I posted this to the paid SA Amazon board and repost it here:First the obvious: Most of the investments Amazon has made in the last couple of years has been to build more warehouses to get closer to population centers and its customers. of course, having more warehouses in more states means that they are collecting and paying sales taxes in more and more states, but the benefits of being able to deliver most orders within one or 2 days while shipping with ground transportation or using cheaper local delivery guys provides Amazon with not only more customer satisfaction on delivery speed, but also saves them tons of money on shipping costs as we just witnessed in their earnings report that shipping cost as a percentage of sales went down. And that is what the Wall Street big shots and analysts see. But that is not the whole story and there is more than meets the eye in all these gigantic investments that Amazon is making in acquiring land close to major cities and building their giant million square foot plus warehouses. With all their gigantic warehouses that they own, Amazon has really become a mega monster 800 pound gorilla of the real estate industry. Amazon now owns more than 80 such warehouses and some of them and almost all the new ones are over 1 million square feet each. See this:http://twistedsifter.com/2012/12/inside-amazons-chaotic-stor......Amazon now owns a warehouse footprint of almost 80 million square feet and growing fast. By comparison, one of the world's largest commercial shopping center landlords, DDR (publicly traded on NYSE as DDR), owns about 116 million square feet of shopping center property.Here is the kicker that the analysts don't see: Amazon is collecting gigantic amounts of rent from 3rd party merchants that use their FBA warehouses to fulfill their merchandise. Sellers like us are shipping ever increasing amount of merchandise to all these Amazon warehouses and we all pay warehousing fees that are orders of magnitude higher than the cost of paying rent to our own landlord to store the same merchandise in our own warehouses. In other words, in effect, 3rd party merchants are bearing the cost of all these warehouses and then some and although Amazon does not release specific numbers in this regard, it is easy to make an educated guess. Here are some figures to consider:1- Amazon's warehouses are outside of cities where a typical warehouse rent should not be more than $0.50 per square foot per month for the size of the warehouses they own. Collecting a $0.5 per square foot in rent per month (or $6/SF/Year) should cover the cost of ownership of the real estate (interest & principal, taxes, insurance) and even make them a nice hefty profit as a landlord. In comparison consider that we only pay a monthly rent/sf/month of less than $0.45 for our small 12,000 square foot warehouse in the busy suburbs of north Atlanta where real estate is quite expensive. And don't forget to factor in the preferential tax treatments Amazon gets from localities where they build their giant warehouses. See Loopnet.com below for examples of large warehouss for rent:http://www.loopnet.com/xNet/MainSite/Listing/Search/SearchRe......2- Amazon collects from us, the 3rd party merchants, a rent per square foot of merchandise that are stored in its warehouses that is almost $2.25/SF/month, or $27/SF/year. That is more than the annual rent we pay DDR in a nice shopping center in Atlanta where I also own a shop. Here is Amazon's page on FBA Warehouses storage fees that merchants pay:http://www.amazon.com/gp/help/customer/display.html?nodeId=2......From above, $0.45 per cubic feet per month for 1st 9 months of the year and then $0.60 per cubic feet per month for the last quarter. The maximum pallet size that we can ship to Amazon is a standard skid that is 48"x 40"x 60"H, or 66.7 cubic feet and we pay $30 per month for storing that pallet of merchandise for 1st 9 months and then $40 per month for the last quarter. That is more than $2.25/SF/Month for 9 months and more the last quarter, giving an average monthly rent of $29.25 for the footprint of a standard pallet that occupies 13.32 square feet of space. Of course, that is also assuming that Amazon does not store merchandise higher than 6 feet and if they do, which I am sure they do, they make even more money from storage fees charged to merchants. Also, you have to account for the fact that not all of the warehouse space is jam packed with merchandise and there are some dead space for forklifts, robots, people, isles, offices, etc. But the images of Amazon's warehouses clearly show that they use every inch of usable storage space.So, for those of you who are baffled every time an Amazon earning's report comes out and they apparently miss on all metrics yet the stock shoots up, you are not hearing or reading the whole story. Never mind the infrastructure costs of building those giant warehouses. Merchants like us are paying for them and Amazon is becoming a giant REIT in the process of dominating the retail world.cheers,Mehran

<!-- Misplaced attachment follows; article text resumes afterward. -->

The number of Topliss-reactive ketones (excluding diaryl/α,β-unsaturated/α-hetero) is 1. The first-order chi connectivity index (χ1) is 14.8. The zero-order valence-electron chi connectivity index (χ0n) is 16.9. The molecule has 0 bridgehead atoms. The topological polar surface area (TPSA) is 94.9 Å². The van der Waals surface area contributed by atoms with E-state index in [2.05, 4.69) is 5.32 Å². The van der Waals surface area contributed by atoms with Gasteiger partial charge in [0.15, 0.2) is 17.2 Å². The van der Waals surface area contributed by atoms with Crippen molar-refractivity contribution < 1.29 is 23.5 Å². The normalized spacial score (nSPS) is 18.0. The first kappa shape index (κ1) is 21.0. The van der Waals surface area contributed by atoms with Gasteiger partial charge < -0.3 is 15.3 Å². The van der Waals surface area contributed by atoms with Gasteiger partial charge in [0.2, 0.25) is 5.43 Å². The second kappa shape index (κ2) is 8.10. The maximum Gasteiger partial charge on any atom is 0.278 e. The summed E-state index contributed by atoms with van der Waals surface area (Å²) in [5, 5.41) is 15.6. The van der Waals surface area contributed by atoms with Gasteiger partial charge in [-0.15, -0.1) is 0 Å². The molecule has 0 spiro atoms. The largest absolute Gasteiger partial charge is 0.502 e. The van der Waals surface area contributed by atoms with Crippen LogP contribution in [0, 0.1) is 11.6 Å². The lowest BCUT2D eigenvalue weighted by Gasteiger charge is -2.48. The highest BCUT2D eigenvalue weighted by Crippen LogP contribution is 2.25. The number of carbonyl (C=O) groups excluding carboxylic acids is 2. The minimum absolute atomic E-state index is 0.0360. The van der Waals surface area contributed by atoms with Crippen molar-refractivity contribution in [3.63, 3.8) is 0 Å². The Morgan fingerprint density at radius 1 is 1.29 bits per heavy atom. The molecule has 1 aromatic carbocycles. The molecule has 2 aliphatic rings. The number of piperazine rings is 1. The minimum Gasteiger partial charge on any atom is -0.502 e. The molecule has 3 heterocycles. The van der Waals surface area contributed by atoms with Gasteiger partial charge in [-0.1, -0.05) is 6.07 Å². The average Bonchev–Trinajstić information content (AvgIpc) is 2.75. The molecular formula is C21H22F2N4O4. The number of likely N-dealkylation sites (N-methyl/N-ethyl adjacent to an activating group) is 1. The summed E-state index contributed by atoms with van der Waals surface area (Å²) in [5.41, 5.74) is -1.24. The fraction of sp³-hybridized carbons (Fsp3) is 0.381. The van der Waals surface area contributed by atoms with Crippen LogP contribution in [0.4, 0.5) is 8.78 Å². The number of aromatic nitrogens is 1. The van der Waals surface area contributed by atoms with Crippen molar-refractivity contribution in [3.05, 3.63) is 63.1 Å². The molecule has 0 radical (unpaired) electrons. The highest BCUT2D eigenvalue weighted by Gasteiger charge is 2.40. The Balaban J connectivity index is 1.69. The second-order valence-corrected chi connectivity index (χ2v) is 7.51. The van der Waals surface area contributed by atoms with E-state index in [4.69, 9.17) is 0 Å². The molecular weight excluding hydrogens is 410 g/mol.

Mehran, you are better than paid analysts for the Too Big To Prosecute shops.
This thread is still ongoing on a premium service board.What I will do over the next few days is post some of the highlights in that thread as I haven't seen Mehran posting over here in a week or two.This type of critical thinking is what is lacking in most paid analysts. I trust Mehran's vision more than any analyst on the Fool payroll. And his analysis is FREE.One more note: we've been following the story at Walmart on this board recently. Let Mehran explain who the losers are to Amazon's dominance online:A certain fool, sandpiper88, asked: Thanks- great info. Questions: How has affiliation with Amazon affected your revenues and what impact has it had on your own margins? Has it been a win/win for you despite Amazon's higher rent? Also, do you see continued growth for Amazon with respect to smaller retailers like yourself? What types of retailers are most likely to benefit from such an affiliation? Thanks in advance.It has definitely been a win/win/win situation. Amazon, merchants like us, and consumers are all benefiting from this relationship. The only losers are the big box stores and other retailers like Best Buys, Walmarts, and Targets of the world. It has also been a win for the commercial trucking companies who haul all these merchandise from merchants to Amazon's warehouses. But Amazon's growth is not as much as a win as everybody thinks for UPS and Fedex as the small parcel shipping companies like UPS and Fedex keep losing their more profitable smaller merchants' shipments to less profitable Amazon that pays them a lot less.The higher rent for storage so far is still worth it for us. When the merchandise is in Amazon's FBA warehouse and they handle everything from packaging to shipping to returns and customer service, it removes a costly burden from our warehouse in form of employees that are needed to pack and ship, packaging material, and also much reduced shipping cost. Due to their size Amazon can ship a package to our customer much cheaper than we could and what we pay them for shipping saves us so much money compared to our own shipping cost that more than pays for the added storage cost. The only drawback has been that the addition of all these warehouses is increasing our cost of getting our merchandise to Amazon. It used to be than when we shipped say 2,000 items to Amazon and created a shipment on their shipment creation system, it all went to 2 warehouses in the east coast like Kentucky and Indiana. I guess the strategy was to get as much merchandise as possible from 3rd party merchants by keeping our costs low as they build their critical mass of merchandise. But as of last year Amazon drastically changed the way it allocates inventory to its fulfillment centers. Now the same shipment of 2,000 items have to go to 5 or 6 warehouses and as far away as Phoenix and San Francisco and that has increased our trucking cost tremendously. Now that the 3rd party merchants are hooked and are dependent on Amazon, the strategy has shifted to getting the merchandise as close as possible to the buyer. This saves Amazon lots of money in shipping and makes customers happy.Yes, there was a lot of objection and noise on Amazon's merchant's discussion forums with merchants threatening that they will no longer send merchandise to Amazon, myself included, but, at the end of the day, we decided that the way to cope with that was to ship even more merchandise and expand our product offering. I am sure lots of micro merchants that only shipped a few items at a time folded and went out of doing business with Amazon FBA, but Rather than shouting and pouting, we decided to get bigger instead. We used to sell only gaming products like poker chips and cards, chess and backgammon. But now we also import and sell a variety of fitness products like Yoga mats, dumbbells, jump ropes, and also bamboo cutting boards, and even hammocks and we keep looking for more items to bring in to expand even more. And I see that happening with a lot of other merchants including our competitors. Everyone who is staying with Amazon is expanding the merchandise variety providing even more fuel for Amazon's growth.But all that said, I know that this can not continue and we can not rely on Amazon in the long term. As Amazon keeps growing, it takes over more and more of the top selling items itself by bypassing the 3rd party merchants like us and going direct to manufacturers. In our case, I saw that happening a few years ago and we switched all of our merchandise from generic non-branded items to our own brand and have them all manufactured for us with our own name on it, so when and if Amazon wants to buy them directly, we will be the one selling them. That will delay the inevitable but buys us much time in the process. Amazon's Retail World Domination plan continues!!!cheers,Mehran